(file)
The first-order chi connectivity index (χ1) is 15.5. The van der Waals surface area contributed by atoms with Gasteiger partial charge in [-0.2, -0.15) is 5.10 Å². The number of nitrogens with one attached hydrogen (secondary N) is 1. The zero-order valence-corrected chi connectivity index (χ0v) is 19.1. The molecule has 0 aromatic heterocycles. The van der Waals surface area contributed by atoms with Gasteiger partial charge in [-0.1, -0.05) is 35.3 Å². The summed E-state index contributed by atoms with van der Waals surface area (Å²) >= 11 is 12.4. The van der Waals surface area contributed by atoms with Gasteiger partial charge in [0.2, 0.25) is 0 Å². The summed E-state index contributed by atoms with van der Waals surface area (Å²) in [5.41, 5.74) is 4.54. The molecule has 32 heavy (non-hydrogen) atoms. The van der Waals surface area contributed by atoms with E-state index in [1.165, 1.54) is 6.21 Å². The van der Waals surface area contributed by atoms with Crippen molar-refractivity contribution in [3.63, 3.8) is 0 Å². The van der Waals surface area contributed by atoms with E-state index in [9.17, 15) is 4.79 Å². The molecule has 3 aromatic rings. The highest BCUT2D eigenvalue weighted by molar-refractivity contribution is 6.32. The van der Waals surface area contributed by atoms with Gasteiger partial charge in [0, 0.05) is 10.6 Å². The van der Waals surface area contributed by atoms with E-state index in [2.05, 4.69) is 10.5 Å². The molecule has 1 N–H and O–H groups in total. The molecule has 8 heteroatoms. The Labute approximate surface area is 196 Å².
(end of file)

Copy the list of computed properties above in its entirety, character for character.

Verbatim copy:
The first-order chi connectivity index (χ1) is 15.5. The van der Waals surface area contributed by atoms with Gasteiger partial charge in [-0.2, -0.15) is 5.10 Å². The number of nitrogens with one attached hydrogen (secondary N) is 1. The zero-order valence-corrected chi connectivity index (χ0v) is 19.1. The molecule has 0 aromatic heterocycles. The van der Waals surface area contributed by atoms with Gasteiger partial charge in [-0.1, -0.05) is 35.3 Å². The summed E-state index contributed by atoms with van der Waals surface area (Å²) >= 11 is 12.4. The van der Waals surface area contributed by atoms with Gasteiger partial charge in [0.2, 0.25) is 0 Å². The summed E-state index contributed by atoms with van der Waals surface area (Å²) in [5.41, 5.74) is 4.54. The molecule has 32 heavy (non-hydrogen) atoms. The van der Waals surface area contributed by atoms with E-state index in [1.165, 1.54) is 6.21 Å². The van der Waals surface area contributed by atoms with Crippen molar-refractivity contribution in [3.63, 3.8) is 0 Å². The van der Waals surface area contributed by atoms with E-state index in [9.17, 15) is 4.79 Å². The molecule has 3 aromatic rings. The highest BCUT2D eigenvalue weighted by molar-refractivity contribution is 6.32. The van der Waals surface area contributed by atoms with Gasteiger partial charge in [0, 0.05) is 10.6 Å². The van der Waals surface area contributed by atoms with E-state index in [2.05, 4.69) is 10.5 Å². The molecule has 1 N–H and O–H groups in total. The molecule has 8 heteroatoms. The Labute approximate surface area is 196 Å².